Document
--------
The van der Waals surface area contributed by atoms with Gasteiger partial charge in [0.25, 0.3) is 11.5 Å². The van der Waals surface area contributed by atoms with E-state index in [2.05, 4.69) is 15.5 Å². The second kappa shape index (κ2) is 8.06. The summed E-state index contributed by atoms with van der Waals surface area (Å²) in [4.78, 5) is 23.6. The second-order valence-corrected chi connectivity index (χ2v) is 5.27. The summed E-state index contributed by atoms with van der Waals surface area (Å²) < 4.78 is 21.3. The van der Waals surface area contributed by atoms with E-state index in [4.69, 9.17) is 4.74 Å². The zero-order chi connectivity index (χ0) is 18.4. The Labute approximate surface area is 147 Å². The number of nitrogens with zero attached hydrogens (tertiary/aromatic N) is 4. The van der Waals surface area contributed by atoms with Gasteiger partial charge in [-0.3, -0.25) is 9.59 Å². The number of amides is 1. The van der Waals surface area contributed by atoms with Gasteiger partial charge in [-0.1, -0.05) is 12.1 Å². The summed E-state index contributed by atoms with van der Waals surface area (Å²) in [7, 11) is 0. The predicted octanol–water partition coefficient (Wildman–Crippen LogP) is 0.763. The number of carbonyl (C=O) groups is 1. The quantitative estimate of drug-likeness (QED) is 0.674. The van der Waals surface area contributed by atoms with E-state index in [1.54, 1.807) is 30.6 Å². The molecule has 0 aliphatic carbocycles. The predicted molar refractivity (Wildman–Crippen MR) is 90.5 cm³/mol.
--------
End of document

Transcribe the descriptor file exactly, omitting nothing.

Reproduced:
The van der Waals surface area contributed by atoms with Gasteiger partial charge in [0.25, 0.3) is 11.5 Å². The van der Waals surface area contributed by atoms with E-state index in [2.05, 4.69) is 15.5 Å². The second kappa shape index (κ2) is 8.06. The summed E-state index contributed by atoms with van der Waals surface area (Å²) in [4.78, 5) is 23.6. The second-order valence-corrected chi connectivity index (χ2v) is 5.27. The summed E-state index contributed by atoms with van der Waals surface area (Å²) < 4.78 is 21.3. The van der Waals surface area contributed by atoms with E-state index in [4.69, 9.17) is 4.74 Å². The zero-order chi connectivity index (χ0) is 18.4. The Labute approximate surface area is 147 Å². The number of nitrogens with zero attached hydrogens (tertiary/aromatic N) is 4. The van der Waals surface area contributed by atoms with Gasteiger partial charge in [-0.3, -0.25) is 9.59 Å². The number of amides is 1. The van der Waals surface area contributed by atoms with Gasteiger partial charge in [-0.1, -0.05) is 12.1 Å². The summed E-state index contributed by atoms with van der Waals surface area (Å²) in [7, 11) is 0. The predicted octanol–water partition coefficient (Wildman–Crippen LogP) is 0.763. The number of carbonyl (C=O) groups is 1. The quantitative estimate of drug-likeness (QED) is 0.674. The van der Waals surface area contributed by atoms with E-state index in [1.54, 1.807) is 30.6 Å². The molecule has 0 aliphatic carbocycles. The predicted molar refractivity (Wildman–Crippen MR) is 90.5 cm³/mol.